So you might recall a few months ago we went over commercial cocos2d source offerings and were tepidly positive about The iPhone Game Kit as being likely the best starting point out there for a newbie, with a few reservations; and there’s a new version out now (ok, it’s been out a month tomorrow, but we just got around to downloading it tonight) so let’s take a look at what’s been done with it.
Big addition is another game, MonsterCheckers:
Nothing too huge, but a nice example with helpful code for doing a board game with cocos2d; check it out free on the App Store. And the code for this and the Quexlor tiled RPG has had some abstraction performed on it and upgraded all around — we were moderately amused to note
Big news. You can now do a Build & Analyze on both games and get zero, yes, absolutely zero, warnings. This means we’ve paid special attention to Objective C memory management and greatly improved a few areas.
as that was our major quibble with the code provided with the first version. So we officially withdraw that criticism.
We’d also noted that there was some justification for the concerns people have about lacking attribution for open source components included in commercial offerings of this type; well, now on the main page you’ll see
… If you are looking for a 2D game engine, remember you can always download Cocos2D for free. Also have in mind that there are other starter kits available to learn Cocos2D, including Ricardo Quesada’s own…
… NOTE: The artwork included in the kit is provided by Reiner’s Tilesets. You can use the graphics in your own commercial game royalty-free! See Reiner’s site for more information on licensing and his newest isometric graphics…
which, we’d say, is quite sufficient attribution that anybody reasonable ought to consider it adequate.
And our last cavil was snootiness about finding loops like
for (id o in ra) insufficiently expressive for our snootily exacting standards. Well, flipping through the new game code we see loops like
for (CheckerPiece* piece in deadPieces) which is much more the style we like to read. Doubt that has any direct connection to our pettifoggery, but hey we’ll walk back that one too.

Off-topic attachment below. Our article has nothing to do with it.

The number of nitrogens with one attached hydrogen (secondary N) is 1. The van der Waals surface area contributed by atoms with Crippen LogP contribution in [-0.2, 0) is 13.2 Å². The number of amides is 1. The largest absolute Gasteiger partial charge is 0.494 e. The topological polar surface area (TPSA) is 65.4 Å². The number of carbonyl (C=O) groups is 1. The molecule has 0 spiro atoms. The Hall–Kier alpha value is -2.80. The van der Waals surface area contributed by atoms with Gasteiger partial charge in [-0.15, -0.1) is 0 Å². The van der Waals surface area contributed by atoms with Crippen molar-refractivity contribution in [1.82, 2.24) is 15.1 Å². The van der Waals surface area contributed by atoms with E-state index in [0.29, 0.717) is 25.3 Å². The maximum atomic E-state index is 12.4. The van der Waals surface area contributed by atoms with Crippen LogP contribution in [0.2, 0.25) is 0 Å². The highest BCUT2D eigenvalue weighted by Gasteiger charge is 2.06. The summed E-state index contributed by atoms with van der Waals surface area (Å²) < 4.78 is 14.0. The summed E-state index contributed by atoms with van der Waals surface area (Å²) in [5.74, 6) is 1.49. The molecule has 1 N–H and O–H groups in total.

The included documentation looks mostly the same, major additions we noticed being a chapter on the development of MonsterCheckers in the development book and a small section on PR firms in the marketing book. But since we noted it last time as “quite a bit better than any other introductory level documentation we’ve seen anywhere”, mostly the same is still fine.
Soooooo … looks like we don’t have any reason left not to give it our wholehearted recommendation for anyone new to game programming on the iPhone with cocos2d. Or even if you’re not new, the source code is still probably well worth the price if you’re planning a game in the tiled RPG or board game genres!
And here’s something to pique your interest further if you’re a complete newbie thinking of dabbling a toe in here:
We are launching a community iPhone game project where iPhone game creators like you and me collaborate to make the first community-driven Quexlor game! It’s called Quexlor: Lands of Fate™ and will be released on the App Store for free this coming January…
… You will have the opportunity to sign up to create levels, items, and/or enemies. Your name will be in the credits of the game based on what you accomplish. Think about putting the credit in your résumé!
Yep, there’s oodles and oodles of courses and books and whatnot out there for introduction to programming … even oodles for introduction to iPhone programming specifically … even several now for introduction to iPhone game programming with cocos2d very specifically indeed, wonder of wonders … but actually going ahead and organizing your customers into a commercial project, that is completely unique as far as we know. And we’d say is quite sufficient reason to update our recommendation to the iPhone Game Kit being unquestionably the best way to start out programming iOS games!